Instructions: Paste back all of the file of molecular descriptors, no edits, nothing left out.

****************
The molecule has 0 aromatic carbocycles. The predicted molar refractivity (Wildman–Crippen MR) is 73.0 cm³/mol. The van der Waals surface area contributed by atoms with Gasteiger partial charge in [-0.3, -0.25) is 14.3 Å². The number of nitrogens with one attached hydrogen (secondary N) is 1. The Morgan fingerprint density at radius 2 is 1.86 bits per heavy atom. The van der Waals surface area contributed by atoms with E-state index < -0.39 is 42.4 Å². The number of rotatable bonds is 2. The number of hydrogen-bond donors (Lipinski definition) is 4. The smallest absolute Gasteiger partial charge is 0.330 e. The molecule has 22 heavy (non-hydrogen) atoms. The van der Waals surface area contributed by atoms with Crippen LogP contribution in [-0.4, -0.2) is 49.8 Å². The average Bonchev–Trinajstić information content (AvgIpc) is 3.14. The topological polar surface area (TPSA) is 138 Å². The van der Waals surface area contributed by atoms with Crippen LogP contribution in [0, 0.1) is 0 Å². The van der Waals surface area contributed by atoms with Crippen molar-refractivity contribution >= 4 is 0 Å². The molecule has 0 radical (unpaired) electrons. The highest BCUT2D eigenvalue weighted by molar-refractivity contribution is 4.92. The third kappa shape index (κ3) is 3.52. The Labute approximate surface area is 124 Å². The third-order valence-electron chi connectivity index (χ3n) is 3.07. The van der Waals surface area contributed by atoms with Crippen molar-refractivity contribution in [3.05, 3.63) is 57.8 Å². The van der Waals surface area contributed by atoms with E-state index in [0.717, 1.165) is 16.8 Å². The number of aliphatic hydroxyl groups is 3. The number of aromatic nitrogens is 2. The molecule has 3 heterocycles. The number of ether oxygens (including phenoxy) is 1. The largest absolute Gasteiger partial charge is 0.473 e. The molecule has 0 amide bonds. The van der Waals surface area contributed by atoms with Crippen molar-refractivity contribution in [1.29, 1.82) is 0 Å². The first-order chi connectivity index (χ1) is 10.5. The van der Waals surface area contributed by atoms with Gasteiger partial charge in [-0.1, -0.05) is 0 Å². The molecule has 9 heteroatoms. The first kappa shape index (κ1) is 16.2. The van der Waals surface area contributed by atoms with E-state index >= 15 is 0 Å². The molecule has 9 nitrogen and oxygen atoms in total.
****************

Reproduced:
The molecule has 0 aromatic carbocycles. The predicted molar refractivity (Wildman–Crippen MR) is 73.0 cm³/mol. The van der Waals surface area contributed by atoms with Gasteiger partial charge in [-0.3, -0.25) is 14.3 Å². The number of nitrogens with one attached hydrogen (secondary N) is 1. The Morgan fingerprint density at radius 2 is 1.86 bits per heavy atom. The van der Waals surface area contributed by atoms with E-state index < -0.39 is 42.4 Å². The number of rotatable bonds is 2. The number of hydrogen-bond donors (Lipinski definition) is 4. The smallest absolute Gasteiger partial charge is 0.330 e. The molecule has 22 heavy (non-hydrogen) atoms. The van der Waals surface area contributed by atoms with Crippen LogP contribution in [-0.4, -0.2) is 49.8 Å². The average Bonchev–Trinajstić information content (AvgIpc) is 3.14. The topological polar surface area (TPSA) is 138 Å². The van der Waals surface area contributed by atoms with Crippen LogP contribution in [0, 0.1) is 0 Å². The van der Waals surface area contributed by atoms with Crippen molar-refractivity contribution >= 4 is 0 Å². The molecule has 0 radical (unpaired) electrons. The highest BCUT2D eigenvalue weighted by molar-refractivity contribution is 4.92. The third kappa shape index (κ3) is 3.52. The Labute approximate surface area is 124 Å². The third-order valence-electron chi connectivity index (χ3n) is 3.07. The van der Waals surface area contributed by atoms with Crippen molar-refractivity contribution in [3.05, 3.63) is 57.8 Å². The van der Waals surface area contributed by atoms with E-state index in [0.717, 1.165) is 16.8 Å². The number of aliphatic hydroxyl groups is 3. The number of aromatic nitrogens is 2. The molecule has 3 heterocycles. The number of ether oxygens (including phenoxy) is 1. The largest absolute Gasteiger partial charge is 0.473 e. The molecule has 0 amide bonds. The van der Waals surface area contributed by atoms with Crippen molar-refractivity contribution in [1.29, 1.82) is 0 Å². The first-order chi connectivity index (χ1) is 10.5. The van der Waals surface area contributed by atoms with Gasteiger partial charge in [-0.1, -0.05) is 0 Å². The molecule has 9 heteroatoms. The first kappa shape index (κ1) is 16.2. The van der Waals surface area contributed by atoms with E-state index >= 15 is 0 Å². The molecule has 9 nitrogen and oxygen atoms in total.